By Youri Kemp
Caribbean News Now associate editor
KINGSTON, Jamaica — With help from the government of Japan, by means of a grant of US$500,000 (JA$63 million) to be administered by the Inter-American Development Bank, Jamaica is moving one step closer to ending the now outdated school shift-system.
The grant will go towards buildout of five of 17 new schools, in order to remove 40 from the shift system.
Speaking at the launch of the support for sustainability of the education sector transformation plan, in New Kingston on May 15, education, youth and information minister, Senator Ruel Reid, said that a proposal in furtherance of the buildout of the schools is before the Public Investment Management Secretariat (PIMSEC).
An institution of the ministry of finance and the public service, PIMSEC was established to manage and administer all government projects in Jamaica, regardless of the source of funding, the type of procurement or implementation method used.
Currently, there are over 40 schools still using the shift-system. Last year there were 25 schools taken off the shift system during the 2015/16 academic year, including six primary, two all-age, 11 primary and junior high, and six high schools.
Introduced in the 1970s with the aim of increasing the number of school spaces and reducing class size, according to the Education Act (1980), the number of instructional hours per school day as stipulated by the regulations should be no less than four-and-a-half hours at the primary, all-age and secondary schools on a shift system, and five hours for whole-day schools. ‘Instructional hours’ refer to the hours that a teacher and students are present together imparting and receiving educational instruction respectively.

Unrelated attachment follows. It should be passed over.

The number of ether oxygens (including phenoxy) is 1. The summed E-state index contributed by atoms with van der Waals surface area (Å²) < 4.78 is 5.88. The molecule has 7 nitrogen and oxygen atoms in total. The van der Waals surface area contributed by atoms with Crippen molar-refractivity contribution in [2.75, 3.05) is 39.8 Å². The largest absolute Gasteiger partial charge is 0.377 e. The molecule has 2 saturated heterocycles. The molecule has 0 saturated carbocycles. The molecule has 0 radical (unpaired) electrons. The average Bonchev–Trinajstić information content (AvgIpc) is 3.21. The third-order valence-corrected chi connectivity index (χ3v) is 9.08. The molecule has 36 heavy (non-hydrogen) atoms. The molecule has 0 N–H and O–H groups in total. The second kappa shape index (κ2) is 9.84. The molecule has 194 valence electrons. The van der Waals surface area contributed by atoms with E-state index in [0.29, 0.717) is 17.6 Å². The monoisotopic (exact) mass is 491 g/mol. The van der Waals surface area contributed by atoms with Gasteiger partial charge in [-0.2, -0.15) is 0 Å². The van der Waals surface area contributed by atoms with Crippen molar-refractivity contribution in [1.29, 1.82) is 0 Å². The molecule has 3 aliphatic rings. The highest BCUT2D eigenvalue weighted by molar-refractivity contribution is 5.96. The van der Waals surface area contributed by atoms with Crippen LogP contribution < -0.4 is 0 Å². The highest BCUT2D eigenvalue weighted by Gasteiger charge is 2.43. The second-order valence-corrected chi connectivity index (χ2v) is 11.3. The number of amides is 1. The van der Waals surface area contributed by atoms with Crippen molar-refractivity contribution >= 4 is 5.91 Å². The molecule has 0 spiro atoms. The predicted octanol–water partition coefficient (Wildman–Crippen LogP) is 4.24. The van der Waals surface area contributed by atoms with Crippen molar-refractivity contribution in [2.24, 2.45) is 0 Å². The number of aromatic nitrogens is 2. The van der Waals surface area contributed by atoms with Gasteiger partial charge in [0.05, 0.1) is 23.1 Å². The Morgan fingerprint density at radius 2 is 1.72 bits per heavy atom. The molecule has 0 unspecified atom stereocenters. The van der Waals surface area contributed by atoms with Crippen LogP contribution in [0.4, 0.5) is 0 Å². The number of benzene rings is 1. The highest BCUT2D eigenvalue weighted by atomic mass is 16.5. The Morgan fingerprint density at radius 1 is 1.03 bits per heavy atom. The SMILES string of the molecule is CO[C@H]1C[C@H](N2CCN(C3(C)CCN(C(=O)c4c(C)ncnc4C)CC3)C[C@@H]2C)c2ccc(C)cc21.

Overcrowding in the Jamaican school system is still a major issue facing school administrators.
The Savanna-la-Mar Primary School, for example, was reportedly built to accommodate only 750 students. However, according to reports from the administrator, the institution currently has 1,400 students on roll last year.
Schools such as St James High are trying to mitigate overcrowding by cutting back on intake numbers according to the principal, Joseph Williams.
Williams said to the Jamaica Gleaner last year: “We used to get up to 600 students per year, some 400 from GSAT (Grade Six Achievement Test), and the rest from GNAT (Grade Nine Achievement Test), and those seeking transfer to the school, but we don’t have the space for GNAT again. We take less than 400 students from GSAT up to last year, and then those seeking transfer here, we try and help out some…”
The grant facility, gifted on behalf of the Japanese government under the administration of the IDB, is seen as a welcome plus for Jamaica.
Reid endorsed the technical cooperation grant, noting that there needs to be continuity and, by extension, sustainability in the plans for the education sector.
In remarks announcing this new development, Japanese ambassador to Jamaica, Hiromasa Yamazaki, noted that investing in education at all levels is important to the overall development of the country and its people.
Yamazaki said that, over the past decades, Japan has been supporting Jamaica in the area of education under the Grant Assistance of Grassroots Human Security Project, through the Japan International Cooperation Agency (JICA).